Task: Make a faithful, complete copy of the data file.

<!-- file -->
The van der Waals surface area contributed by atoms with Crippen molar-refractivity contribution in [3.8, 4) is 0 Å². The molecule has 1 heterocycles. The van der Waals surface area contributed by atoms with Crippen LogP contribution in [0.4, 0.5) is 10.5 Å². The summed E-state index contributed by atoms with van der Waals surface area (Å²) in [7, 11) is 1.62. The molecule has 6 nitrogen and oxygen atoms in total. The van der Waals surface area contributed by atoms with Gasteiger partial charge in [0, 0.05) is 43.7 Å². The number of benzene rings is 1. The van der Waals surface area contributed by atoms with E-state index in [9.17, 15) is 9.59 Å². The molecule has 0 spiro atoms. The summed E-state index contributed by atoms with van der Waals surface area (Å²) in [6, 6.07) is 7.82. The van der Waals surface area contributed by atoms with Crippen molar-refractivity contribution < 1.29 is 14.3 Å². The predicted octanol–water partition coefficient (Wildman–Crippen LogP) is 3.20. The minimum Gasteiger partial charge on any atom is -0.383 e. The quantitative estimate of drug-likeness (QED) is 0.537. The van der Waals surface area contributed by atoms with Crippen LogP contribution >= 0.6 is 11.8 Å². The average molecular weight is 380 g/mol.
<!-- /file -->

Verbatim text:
The van der Waals surface area contributed by atoms with Crippen molar-refractivity contribution in [3.8, 4) is 0 Å². The molecule has 1 heterocycles. The van der Waals surface area contributed by atoms with Crippen LogP contribution in [0.4, 0.5) is 10.5 Å². The summed E-state index contributed by atoms with van der Waals surface area (Å²) in [7, 11) is 1.62. The molecule has 6 nitrogen and oxygen atoms in total. The van der Waals surface area contributed by atoms with Gasteiger partial charge in [0, 0.05) is 43.7 Å². The number of benzene rings is 1. The van der Waals surface area contributed by atoms with E-state index in [9.17, 15) is 9.59 Å². The molecule has 0 spiro atoms. The summed E-state index contributed by atoms with van der Waals surface area (Å²) in [6, 6.07) is 7.82. The van der Waals surface area contributed by atoms with Crippen molar-refractivity contribution < 1.29 is 14.3 Å². The predicted octanol–water partition coefficient (Wildman–Crippen LogP) is 3.20. The minimum Gasteiger partial charge on any atom is -0.383 e. The quantitative estimate of drug-likeness (QED) is 0.537. The van der Waals surface area contributed by atoms with Crippen LogP contribution >= 0.6 is 11.8 Å². The average molecular weight is 380 g/mol.